That’s currently the opening paragraph of Charles & Mélanie Book #4. It will very likely change during subsequent drafts, but working on a new book has me thinking about the crucial opening sentences of a novel. They can be daunting to an author–so daunting that I tend to force myself to get something down and not stare at the computer screen too long in writing a first draft. There’s so much one wants to accomplish in those sentences–establish character, setting, mood, theme–above all, draw the reader into the story.

Here are some opening paragraphs that have drawn me in:

“Lymond is back.”
It was known soon after the Sea-Catte reached Scotland from Campvere with an illicit cargo and a man she should not have carried.

From The Game of Kings, the first book of the Lymond Chronicles, by Dorothy Dunnett. Right away, the opening establishes a world of intrigue and adventure. You know you’re in Scotland and while the exact era may not be clear, the word choices (It was known, should not have carried) strike a note that isn’t modern. Above all, the opening sentences establish Lymond as a mysterious, fascinating person one wants to know more about. Which one could say is the core of the entire series.

The butler, recognizing her ladyship’s only surviving brother at a glance, as he afterwards informed his less percipient subordinates, favored Sir Horace with a low bow, and took it upon himself to say that my lady, although not at home to less nearly connected persons, would be happy to see him. Sir Horace, unimpressed by this condescension, handed his caped greatcoat to one of the footmen, his hat and cane to the other, tossed his gloves onto the marble-topped table, and said that he had no doubt of that, and how was Dassett keeping these days?

From The Grand Sophy by Georgette Heyer. A much quieter opening, but I remember being completely drawn in by it at the age of ten. The detail sets up the Regency world beautifully. Actions characterize both Dassett and Sir Horace. And the arrival of a family member who has, by implication, not been to visit in some time, sets up that the ordinary world is about to change.

The play–for which Briony has designed the posters, programs and tickets, constructed the sales booth out of a folding screen tipped on its side, and lined the collection box in red crêpe paper–was written in a two-day tempest of composition, causing her to miss a breakfast and a lunch. When the preparations were complete, she had nothing to do but contemplate her finished draft and wait for the appearance of her cousins from the distant north.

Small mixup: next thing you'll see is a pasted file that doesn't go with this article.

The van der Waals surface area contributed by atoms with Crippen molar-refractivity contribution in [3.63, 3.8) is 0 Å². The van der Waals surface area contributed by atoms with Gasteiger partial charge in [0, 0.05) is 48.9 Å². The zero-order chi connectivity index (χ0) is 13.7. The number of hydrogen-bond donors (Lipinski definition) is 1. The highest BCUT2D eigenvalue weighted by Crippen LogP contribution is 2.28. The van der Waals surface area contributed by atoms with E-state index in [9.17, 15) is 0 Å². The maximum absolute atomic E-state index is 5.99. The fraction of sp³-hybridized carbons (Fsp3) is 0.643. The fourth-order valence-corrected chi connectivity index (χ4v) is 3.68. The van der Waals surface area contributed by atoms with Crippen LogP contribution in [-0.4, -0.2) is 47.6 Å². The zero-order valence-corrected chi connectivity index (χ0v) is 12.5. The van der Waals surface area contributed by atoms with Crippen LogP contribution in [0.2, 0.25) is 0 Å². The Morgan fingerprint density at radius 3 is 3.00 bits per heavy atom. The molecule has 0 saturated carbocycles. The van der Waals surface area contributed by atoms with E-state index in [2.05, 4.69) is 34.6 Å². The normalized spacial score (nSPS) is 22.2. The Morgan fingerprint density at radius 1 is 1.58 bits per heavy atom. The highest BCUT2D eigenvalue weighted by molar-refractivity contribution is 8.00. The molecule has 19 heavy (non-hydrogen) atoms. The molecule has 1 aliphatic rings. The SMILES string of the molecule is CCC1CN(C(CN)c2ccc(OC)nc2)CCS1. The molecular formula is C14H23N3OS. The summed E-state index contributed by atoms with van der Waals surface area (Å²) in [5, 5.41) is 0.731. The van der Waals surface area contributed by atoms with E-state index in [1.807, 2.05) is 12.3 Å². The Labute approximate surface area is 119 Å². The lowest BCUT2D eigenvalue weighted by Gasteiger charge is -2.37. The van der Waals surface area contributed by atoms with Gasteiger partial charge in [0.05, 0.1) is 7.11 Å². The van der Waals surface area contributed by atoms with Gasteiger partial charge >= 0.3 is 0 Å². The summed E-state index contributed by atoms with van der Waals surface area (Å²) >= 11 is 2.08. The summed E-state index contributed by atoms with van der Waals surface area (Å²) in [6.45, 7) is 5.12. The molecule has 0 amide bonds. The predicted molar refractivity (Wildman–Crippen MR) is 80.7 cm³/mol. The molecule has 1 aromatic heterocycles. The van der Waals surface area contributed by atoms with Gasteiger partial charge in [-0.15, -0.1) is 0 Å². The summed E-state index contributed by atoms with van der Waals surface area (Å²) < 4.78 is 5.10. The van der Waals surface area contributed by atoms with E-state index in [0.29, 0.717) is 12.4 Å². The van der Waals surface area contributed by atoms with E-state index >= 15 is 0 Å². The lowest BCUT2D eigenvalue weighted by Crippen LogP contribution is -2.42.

From Atonement by Ian McEwan. We’re pulled immediately in the world of the young Briony. Her youth and emotional intensity (both of which are key to the story which is to unfold) come through and the wonderfully specific details (folding screen, red crêpe paper) begin to establish the world of the English country house in which the book opens. Again, there’s the sense of a world about to change with the arrival of outsiders. Most important, the book begins with a writer absorbed in creation, setting up the theme of the book.

The worst thing about knowing that Gary Fairchild had been dead for month was seeing him every day at work.

From The Silicon Mage, the second book in the Windrose Chronicles, by Barbara Hambly. We know at once that we’re in a fantasy world, and yet at the same time a world grounded in reality (every day at work). We get a touch of Joanna (the heroine)’s tenacious sense of humor even in dire straits. And we want to read on to see what on earth is going on :-).

It is a truth universally acknowledged, that a single man in possession of a good fortune, must be in want of a wife.

However little known the feelings or views of such a man may be on his first entering a neighbourhood, this truth is so well fixed in the minds of the surrounding families, that he is considered to be the rightful property of some one or other of their daughters.

From Pride and Prejudice by Jane Austen. The driving force of the book, summed up with economical irony in the first sentence. Austen doesn’t begin with specific characters, it’s more a wide-angle shot, which sets up the world and the social pressures against which the story will play out, and also establishes the dry, ironic tone of the book. But though there aren’t specific characters, there’s the plot premise–wealthy single man (men) settle in a new neighborhood and every local family sees the prospect of husbands for their daughters.